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New Europe

Day Eighty-seven: Aluksne to Riga

The Aluksne-Gulbene train 
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Latvian railways. The Aluksne-Gulbene local gets under way.
Michael Palin - New EuropeStill can't get used to the brevity of the nights up here in northern Europe. Scarcely has the sun gone down than it's up again. Morning sunshine blitzes through the fragile curtains from four o'clock onwards.

It seems hardly necessary to push the curtains back, but I do, only to be greeted by the sight of a decommissioned industrial plant below me. It looks to have been abandoned some time. There are piles of rubble, patches of thick oily slime and entwined around this whole mess are the discarded entrails of a heating system, cladding peeling off the pipes.

From a small station in Aluksne, a narrow-gauge railway runs for just over 20 miles south-west to the town of Gulbene. It's all that remains of a longer line, opened in 1903, built by the Tsarist authorities when Latvia was part of the Russian empire. A hundred years later it was saved by the new European empire, the EU, under an industrial heritage preservation programme.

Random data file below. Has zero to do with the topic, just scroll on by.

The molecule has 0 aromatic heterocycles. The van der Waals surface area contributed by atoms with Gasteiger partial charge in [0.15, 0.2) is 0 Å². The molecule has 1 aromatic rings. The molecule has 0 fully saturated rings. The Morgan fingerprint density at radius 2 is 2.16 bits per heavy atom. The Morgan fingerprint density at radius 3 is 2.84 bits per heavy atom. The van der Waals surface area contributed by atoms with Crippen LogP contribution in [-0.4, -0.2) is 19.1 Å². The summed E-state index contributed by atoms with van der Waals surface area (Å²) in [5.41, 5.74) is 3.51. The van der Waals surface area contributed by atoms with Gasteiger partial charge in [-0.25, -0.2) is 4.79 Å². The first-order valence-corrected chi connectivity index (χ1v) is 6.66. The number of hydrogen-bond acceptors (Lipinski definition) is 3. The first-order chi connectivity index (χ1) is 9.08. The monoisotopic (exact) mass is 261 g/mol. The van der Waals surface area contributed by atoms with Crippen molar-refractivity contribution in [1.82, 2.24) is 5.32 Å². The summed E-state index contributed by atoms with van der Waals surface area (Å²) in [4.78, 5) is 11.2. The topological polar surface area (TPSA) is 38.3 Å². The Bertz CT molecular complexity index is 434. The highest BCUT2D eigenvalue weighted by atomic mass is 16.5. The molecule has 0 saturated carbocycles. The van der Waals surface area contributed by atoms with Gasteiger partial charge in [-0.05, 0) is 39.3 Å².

Thank God for empires, I feel, as I climb aboard, for I've seen few services as modestly appealing and manifestly uncommercial as this one. A single diesel railcar, complete with guard and ticket collector, rocks and sways through woodland and meadows of wild flowers, stopping at eight small halts to pick up and put down the locals. A lady with a bucket of cut flowers in her huge, wide arms settles opposite me, two seats down from a man with one leg, who, with a cheery farewell to the guard, hops off at one of the stops and disappears into the birch woods.

The terminus at Gulbene breaks the mood. No picturesque woods here. A big, rather gloomy old station built for busier and grander times and a plaque on the wall whose chilling inscription commemorates the thousands of people who, in 1940 and 1941 were packed into cattle-wagons here and shipped out on a one-way ride to the Gulag camps in Siberia.

I stand and look down the line. There is nothing to see but distance, and no sounds either. In fact, nothing to distract the imagination from what must have happened here. Up to now, I've always found railways inherently friendly. Here at Gulbene it's not so easy.

Sixteen years after Latvia's second independence in 1990 (their first lasted from 1918 until the Russian invasion of 1940) the Russian presence is still surprisingly strong in Riga. The capital, the largest city of the new Baltic republics, is home to as many Russians as Latvians.

There are, on a less permanent basis, visitors from Sweden, Denmark, Finland, Germany, and of course the scorned, but economically appreciated, English, lured over by cheap flights for stag and hen weekends.
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PALIN'S GUIDES

  • Series: New Europe
  • Chapter: Day Eighty-seven: Aluksne to Riga
  • Country/sea: Latvia
  • Place: Aluksne
  • Book page no: 208

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